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Proceedings Paper

Ideas for fast and cheap object capture
Author(s): Philip C. D. Hobbs
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Paper Abstract

This paper is a preliminary description of three technologies for use in scanning and printing. There aren't a lot of experimental data here, unfortunately, because the ideas are new. They came out of a current effort to build a pocket-sized, battery-operated, non-contact 3D input device. The concept of this pocket 3D scanner is to allow someone to take simultaneous range and intensity images of a 10-50 cm diameter area in half a second, store a hundred or so of them, then play them back into a PC IR pot for OCR, printing, archival storage, or further processing. Such areas include flat or crinkled paper, hands and faces, machined parts, textures, and many others. Besides their use in input devices, these technologies could greatly improve the performance of low-end printers, at very low cost. None of these techniques is yet at a high state of development. The first is a scanning technique that should allow increasing pixel rates by a factor of 10 or more without significant additional optical or mechanical complexity; the second is an extremely fast focus actuator that should reduce the field flatness and accuracy requirements of the scan lens and scanner assembly, by allowing fast focus correction even within a scan line; an the third is a 'mass customizing' wavefront aberration correction method for producing very high quality laser beams from low quality optics, without requiring any hand work.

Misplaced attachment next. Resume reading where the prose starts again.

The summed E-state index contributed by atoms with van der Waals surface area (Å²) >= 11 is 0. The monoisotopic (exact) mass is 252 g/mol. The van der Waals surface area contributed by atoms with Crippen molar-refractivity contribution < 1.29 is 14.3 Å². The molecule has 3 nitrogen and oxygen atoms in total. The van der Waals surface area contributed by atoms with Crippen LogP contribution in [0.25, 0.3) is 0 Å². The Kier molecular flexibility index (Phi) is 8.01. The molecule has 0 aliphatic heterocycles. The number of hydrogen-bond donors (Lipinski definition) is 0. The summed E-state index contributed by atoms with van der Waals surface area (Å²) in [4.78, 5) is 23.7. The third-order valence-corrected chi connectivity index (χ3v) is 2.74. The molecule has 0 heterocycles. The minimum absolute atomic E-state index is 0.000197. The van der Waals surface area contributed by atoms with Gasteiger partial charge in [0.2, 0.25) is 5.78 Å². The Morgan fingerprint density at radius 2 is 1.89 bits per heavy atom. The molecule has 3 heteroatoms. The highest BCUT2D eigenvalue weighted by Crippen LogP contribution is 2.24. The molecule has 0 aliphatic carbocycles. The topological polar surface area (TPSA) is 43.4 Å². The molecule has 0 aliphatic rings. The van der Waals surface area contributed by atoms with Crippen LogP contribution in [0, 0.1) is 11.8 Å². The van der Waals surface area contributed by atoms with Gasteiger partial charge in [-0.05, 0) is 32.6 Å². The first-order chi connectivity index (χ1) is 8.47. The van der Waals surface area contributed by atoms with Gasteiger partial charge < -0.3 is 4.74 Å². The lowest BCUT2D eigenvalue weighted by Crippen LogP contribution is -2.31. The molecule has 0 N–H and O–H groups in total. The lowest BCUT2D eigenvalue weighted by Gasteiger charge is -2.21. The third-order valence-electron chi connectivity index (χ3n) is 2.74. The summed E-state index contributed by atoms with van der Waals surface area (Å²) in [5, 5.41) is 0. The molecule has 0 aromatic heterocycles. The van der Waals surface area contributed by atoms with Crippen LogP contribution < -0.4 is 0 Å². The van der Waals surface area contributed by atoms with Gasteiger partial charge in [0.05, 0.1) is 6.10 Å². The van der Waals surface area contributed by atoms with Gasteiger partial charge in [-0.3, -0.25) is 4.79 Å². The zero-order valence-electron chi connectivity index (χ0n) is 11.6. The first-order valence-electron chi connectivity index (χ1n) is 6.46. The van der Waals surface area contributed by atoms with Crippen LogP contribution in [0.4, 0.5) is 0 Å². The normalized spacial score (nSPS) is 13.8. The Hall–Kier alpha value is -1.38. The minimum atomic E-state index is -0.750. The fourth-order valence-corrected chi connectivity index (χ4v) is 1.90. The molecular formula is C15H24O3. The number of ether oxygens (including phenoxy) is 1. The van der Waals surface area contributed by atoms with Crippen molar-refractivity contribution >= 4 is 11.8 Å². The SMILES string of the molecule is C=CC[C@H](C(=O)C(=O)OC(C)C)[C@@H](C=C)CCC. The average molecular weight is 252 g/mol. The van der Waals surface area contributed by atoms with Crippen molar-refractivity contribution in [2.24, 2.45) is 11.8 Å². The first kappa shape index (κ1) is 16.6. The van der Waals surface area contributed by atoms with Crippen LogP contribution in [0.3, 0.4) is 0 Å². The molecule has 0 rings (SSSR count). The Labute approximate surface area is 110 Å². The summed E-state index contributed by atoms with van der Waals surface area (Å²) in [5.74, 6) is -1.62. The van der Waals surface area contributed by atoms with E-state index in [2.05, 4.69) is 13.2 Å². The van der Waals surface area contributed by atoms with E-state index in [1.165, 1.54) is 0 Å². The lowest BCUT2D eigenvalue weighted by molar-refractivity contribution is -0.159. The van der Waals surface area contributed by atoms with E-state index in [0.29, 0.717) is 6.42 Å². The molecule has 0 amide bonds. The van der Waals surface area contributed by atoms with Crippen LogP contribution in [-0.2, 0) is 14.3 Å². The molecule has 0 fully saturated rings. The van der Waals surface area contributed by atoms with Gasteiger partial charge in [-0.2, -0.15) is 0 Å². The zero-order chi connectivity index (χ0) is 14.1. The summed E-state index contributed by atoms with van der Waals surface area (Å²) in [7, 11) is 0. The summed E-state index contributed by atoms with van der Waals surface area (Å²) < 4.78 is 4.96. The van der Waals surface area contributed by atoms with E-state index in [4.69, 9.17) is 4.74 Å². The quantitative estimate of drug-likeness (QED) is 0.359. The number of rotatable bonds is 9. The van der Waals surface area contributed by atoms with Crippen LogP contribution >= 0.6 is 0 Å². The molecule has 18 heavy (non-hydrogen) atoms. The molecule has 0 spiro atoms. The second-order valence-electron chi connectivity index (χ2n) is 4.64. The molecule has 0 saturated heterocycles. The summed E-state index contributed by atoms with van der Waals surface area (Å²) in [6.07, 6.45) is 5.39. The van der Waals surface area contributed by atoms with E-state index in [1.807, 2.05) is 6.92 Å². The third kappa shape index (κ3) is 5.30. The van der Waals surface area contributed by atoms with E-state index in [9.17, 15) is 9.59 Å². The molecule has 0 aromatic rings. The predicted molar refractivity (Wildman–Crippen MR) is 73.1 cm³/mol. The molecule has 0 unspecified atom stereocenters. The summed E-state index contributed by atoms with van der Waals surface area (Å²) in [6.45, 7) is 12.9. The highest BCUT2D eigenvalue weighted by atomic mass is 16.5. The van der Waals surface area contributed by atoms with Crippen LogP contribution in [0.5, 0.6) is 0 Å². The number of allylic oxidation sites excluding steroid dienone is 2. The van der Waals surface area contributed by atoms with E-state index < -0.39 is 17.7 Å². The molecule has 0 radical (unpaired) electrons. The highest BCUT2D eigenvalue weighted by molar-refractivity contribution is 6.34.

Paper Details

Date Published: 29 December 1998
PDF: 5 pages
Proc. SPIE 3520, Three-Dimensional Imaging, Optical Metrology, and Inspection IV, (29 December 1998); doi: 10.1117/12.334327
Show Author Affiliations
Philip C. D. Hobbs, IBM Thomas J. Watson Research Ctr. (United States)


Published in SPIE Proceedings Vol. 3520:
Three-Dimensional Imaging, Optical Metrology, and Inspection IV
Kevin G. Harding; Donald J. Svetkoff; Katherine Creath; James S. Harris, Editor(s)

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